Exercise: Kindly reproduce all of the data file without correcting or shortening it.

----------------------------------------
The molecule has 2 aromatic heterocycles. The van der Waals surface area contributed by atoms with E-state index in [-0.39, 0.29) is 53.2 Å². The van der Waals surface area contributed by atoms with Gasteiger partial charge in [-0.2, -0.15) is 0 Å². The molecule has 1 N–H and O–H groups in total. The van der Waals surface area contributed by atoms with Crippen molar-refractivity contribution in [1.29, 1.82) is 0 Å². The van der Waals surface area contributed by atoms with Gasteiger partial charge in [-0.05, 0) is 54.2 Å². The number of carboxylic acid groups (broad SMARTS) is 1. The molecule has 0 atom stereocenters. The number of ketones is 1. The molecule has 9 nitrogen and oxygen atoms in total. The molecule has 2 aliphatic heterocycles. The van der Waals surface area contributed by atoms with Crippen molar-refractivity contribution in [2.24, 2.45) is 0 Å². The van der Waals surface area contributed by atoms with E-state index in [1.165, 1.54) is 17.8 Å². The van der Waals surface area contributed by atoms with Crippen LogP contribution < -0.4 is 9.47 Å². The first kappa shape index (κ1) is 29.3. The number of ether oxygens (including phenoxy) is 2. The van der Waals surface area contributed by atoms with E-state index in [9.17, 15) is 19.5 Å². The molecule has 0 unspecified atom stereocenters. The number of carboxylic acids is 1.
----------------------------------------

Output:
The molecule has 2 aromatic heterocycles. The van der Waals surface area contributed by atoms with E-state index in [-0.39, 0.29) is 53.2 Å². The van der Waals surface area contributed by atoms with Gasteiger partial charge in [-0.2, -0.15) is 0 Å². The molecule has 1 N–H and O–H groups in total. The van der Waals surface area contributed by atoms with Crippen molar-refractivity contribution in [1.29, 1.82) is 0 Å². The van der Waals surface area contributed by atoms with Gasteiger partial charge in [-0.05, 0) is 54.2 Å². The number of carboxylic acid groups (broad SMARTS) is 1. The molecule has 0 atom stereocenters. The number of ketones is 1. The molecule has 9 nitrogen and oxygen atoms in total. The molecule has 2 aliphatic heterocycles. The van der Waals surface area contributed by atoms with Crippen molar-refractivity contribution in [2.24, 2.45) is 0 Å². The van der Waals surface area contributed by atoms with E-state index in [1.165, 1.54) is 17.8 Å². The van der Waals surface area contributed by atoms with Crippen LogP contribution < -0.4 is 9.47 Å². The first kappa shape index (κ1) is 29.3. The number of ether oxygens (including phenoxy) is 2. The van der Waals surface area contributed by atoms with E-state index in [9.17, 15) is 19.5 Å². The molecule has 0 unspecified atom stereocenters. The number of carboxylic acids is 1.